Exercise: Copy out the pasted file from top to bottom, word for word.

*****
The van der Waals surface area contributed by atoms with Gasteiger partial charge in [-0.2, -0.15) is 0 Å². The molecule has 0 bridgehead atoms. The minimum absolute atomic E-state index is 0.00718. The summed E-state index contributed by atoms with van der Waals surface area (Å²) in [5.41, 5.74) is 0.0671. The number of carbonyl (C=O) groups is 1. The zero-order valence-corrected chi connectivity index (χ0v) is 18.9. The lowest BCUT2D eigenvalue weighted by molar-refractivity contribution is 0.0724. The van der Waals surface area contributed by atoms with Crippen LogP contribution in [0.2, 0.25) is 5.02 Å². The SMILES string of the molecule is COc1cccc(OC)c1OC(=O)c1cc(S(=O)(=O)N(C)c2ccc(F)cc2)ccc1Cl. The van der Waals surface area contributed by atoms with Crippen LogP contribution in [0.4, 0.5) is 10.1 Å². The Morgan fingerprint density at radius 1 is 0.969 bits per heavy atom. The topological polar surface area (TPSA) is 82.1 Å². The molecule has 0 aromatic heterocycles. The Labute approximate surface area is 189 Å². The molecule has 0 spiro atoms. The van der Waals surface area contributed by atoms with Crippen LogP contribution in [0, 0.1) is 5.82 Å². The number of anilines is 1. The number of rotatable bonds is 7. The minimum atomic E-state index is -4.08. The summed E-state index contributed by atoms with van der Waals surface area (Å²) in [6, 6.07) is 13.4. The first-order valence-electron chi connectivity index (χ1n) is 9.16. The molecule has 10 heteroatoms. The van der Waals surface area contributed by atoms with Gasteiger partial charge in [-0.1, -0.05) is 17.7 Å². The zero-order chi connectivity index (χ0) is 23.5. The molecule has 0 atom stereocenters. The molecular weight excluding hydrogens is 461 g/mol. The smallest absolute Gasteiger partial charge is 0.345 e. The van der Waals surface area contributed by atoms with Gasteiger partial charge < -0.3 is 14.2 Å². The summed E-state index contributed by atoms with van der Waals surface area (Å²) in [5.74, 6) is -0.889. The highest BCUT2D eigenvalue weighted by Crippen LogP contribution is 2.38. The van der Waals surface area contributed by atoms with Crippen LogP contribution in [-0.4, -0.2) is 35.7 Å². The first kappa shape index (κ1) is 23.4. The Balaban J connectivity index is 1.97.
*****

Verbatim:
The van der Waals surface area contributed by atoms with Gasteiger partial charge in [-0.2, -0.15) is 0 Å². The molecule has 0 bridgehead atoms. The minimum absolute atomic E-state index is 0.00718. The summed E-state index contributed by atoms with van der Waals surface area (Å²) in [5.41, 5.74) is 0.0671. The number of carbonyl (C=O) groups is 1. The zero-order valence-corrected chi connectivity index (χ0v) is 18.9. The lowest BCUT2D eigenvalue weighted by molar-refractivity contribution is 0.0724. The van der Waals surface area contributed by atoms with Crippen LogP contribution in [0.2, 0.25) is 5.02 Å². The SMILES string of the molecule is COc1cccc(OC)c1OC(=O)c1cc(S(=O)(=O)N(C)c2ccc(F)cc2)ccc1Cl. The van der Waals surface area contributed by atoms with Crippen LogP contribution in [0.4, 0.5) is 10.1 Å². The Morgan fingerprint density at radius 1 is 0.969 bits per heavy atom. The topological polar surface area (TPSA) is 82.1 Å². The molecule has 0 aromatic heterocycles. The Labute approximate surface area is 189 Å². The molecule has 0 spiro atoms. The van der Waals surface area contributed by atoms with Crippen LogP contribution in [0, 0.1) is 5.82 Å². The number of anilines is 1. The number of rotatable bonds is 7. The minimum atomic E-state index is -4.08. The summed E-state index contributed by atoms with van der Waals surface area (Å²) in [6, 6.07) is 13.4. The first-order valence-electron chi connectivity index (χ1n) is 9.16. The molecule has 10 heteroatoms. The van der Waals surface area contributed by atoms with Gasteiger partial charge in [-0.1, -0.05) is 17.7 Å². The zero-order chi connectivity index (χ0) is 23.5. The molecule has 0 atom stereocenters. The molecular weight excluding hydrogens is 461 g/mol. The smallest absolute Gasteiger partial charge is 0.345 e. The van der Waals surface area contributed by atoms with Gasteiger partial charge < -0.3 is 14.2 Å². The summed E-state index contributed by atoms with van der Waals surface area (Å²) in [5.74, 6) is -0.889. The highest BCUT2D eigenvalue weighted by Crippen LogP contribution is 2.38. The van der Waals surface area contributed by atoms with Crippen LogP contribution in [-0.4, -0.2) is 35.7 Å². The first kappa shape index (κ1) is 23.4. The Balaban J connectivity index is 1.97.